But why is the performance 10x slower again than allocatable vectors? If this is expected then they are pretty much useless in a high performance language

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Black Belt Retired Employee
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I have no idea, other than to make two observations:

  1. Each time a new, significant language feature was added, it took time for compilers to learn how to optimize them well. Consider array operations vs. DO loops.
  2. Any time you defer information to run-time, you lose performance. KIND type parameters are fine - those are always compile-time. But LEN parameters have been nothing but trouble for compiler implementors.

My advice would be to file a report with Intel and ask that the performance degradation be investigated. Maybe it's something simple, but don't get your hopes up too much.

View solution in original post

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Li L:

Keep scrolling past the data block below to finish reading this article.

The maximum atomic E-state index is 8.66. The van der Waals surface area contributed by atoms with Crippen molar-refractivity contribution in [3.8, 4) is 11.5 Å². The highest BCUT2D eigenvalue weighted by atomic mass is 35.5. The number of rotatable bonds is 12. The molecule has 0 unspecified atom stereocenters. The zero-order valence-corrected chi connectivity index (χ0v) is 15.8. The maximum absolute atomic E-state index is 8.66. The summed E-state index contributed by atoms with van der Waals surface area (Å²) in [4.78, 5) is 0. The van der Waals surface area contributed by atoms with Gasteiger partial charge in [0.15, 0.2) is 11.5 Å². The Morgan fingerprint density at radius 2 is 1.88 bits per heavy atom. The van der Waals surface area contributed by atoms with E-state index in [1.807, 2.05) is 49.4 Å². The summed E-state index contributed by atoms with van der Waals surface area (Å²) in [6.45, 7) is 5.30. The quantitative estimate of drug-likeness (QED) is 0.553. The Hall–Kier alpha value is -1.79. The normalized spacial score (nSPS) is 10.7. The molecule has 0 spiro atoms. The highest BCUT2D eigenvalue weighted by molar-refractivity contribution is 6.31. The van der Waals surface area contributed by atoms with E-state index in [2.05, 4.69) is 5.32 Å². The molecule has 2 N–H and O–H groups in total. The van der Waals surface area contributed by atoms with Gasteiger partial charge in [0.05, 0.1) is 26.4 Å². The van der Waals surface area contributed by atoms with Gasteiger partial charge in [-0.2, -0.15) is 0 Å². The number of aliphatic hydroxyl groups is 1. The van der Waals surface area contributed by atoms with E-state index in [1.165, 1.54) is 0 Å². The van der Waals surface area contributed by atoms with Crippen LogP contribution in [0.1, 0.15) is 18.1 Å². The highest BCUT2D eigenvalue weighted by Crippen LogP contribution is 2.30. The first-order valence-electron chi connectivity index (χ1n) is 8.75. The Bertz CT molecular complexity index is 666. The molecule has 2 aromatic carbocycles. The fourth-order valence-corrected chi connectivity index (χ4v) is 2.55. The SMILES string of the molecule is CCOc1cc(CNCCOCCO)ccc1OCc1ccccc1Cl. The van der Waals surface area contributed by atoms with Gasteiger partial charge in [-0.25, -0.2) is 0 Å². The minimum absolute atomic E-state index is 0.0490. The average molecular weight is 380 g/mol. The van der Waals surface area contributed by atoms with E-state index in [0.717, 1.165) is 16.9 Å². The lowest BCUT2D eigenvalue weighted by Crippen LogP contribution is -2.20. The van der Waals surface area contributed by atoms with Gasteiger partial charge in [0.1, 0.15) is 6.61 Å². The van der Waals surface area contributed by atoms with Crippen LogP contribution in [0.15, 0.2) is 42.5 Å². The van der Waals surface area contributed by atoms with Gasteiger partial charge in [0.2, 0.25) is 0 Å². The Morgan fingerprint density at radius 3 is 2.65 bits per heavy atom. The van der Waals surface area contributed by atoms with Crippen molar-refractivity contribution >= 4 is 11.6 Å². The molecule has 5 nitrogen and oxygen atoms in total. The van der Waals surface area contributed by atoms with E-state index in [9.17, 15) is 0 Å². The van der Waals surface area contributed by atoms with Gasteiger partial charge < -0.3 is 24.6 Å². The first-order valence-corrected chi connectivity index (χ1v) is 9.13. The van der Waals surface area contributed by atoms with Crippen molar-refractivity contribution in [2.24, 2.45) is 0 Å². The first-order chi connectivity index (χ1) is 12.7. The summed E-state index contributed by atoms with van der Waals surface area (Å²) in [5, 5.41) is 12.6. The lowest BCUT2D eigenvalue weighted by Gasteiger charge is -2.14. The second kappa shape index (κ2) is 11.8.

>>Web master: The above looks like a table when I edit the reply form but displays as a simple list when posted

The text of the general message on this forum is a variable pitch font. To get a fixed pitch font, Click on the {...} code button, select Plain Text, and enter/paste in your text.

As for performance, consider experimenting with specifying the vector bounds in the operation

elemental function svproduct(lhs,rhs) result(vr)
   real(rp),intent(in) :: lhs
   type(vector(*)),intent(in) :: rhs
   type(vector(rhs%n)) :: vr

   vr%vc(1:rhs%n) = lhs * rhs%vc(1:rhs%n)
end function svproduct

and the same for the other functions.

Jim Dempsey

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New Contributor II
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Using my posted example I tried Jims suggestion and got no improvement.

Then I tried /Qhost and got a speedup of 0.15s for the fixed size vector and 0.3s for the parameterized derived type. This still leaves a whopping 25s discrepancy. Can Intel explain why this is?

 

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Andrew,

In the example #9, I notice that the "member" functions are declared elemental, however the usage is as scalar (iow not array of type(vector)).

What happens when you remove "elemental" from the derived type functions?

Jim Dempsey

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New Contributor II
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No significant change without elemental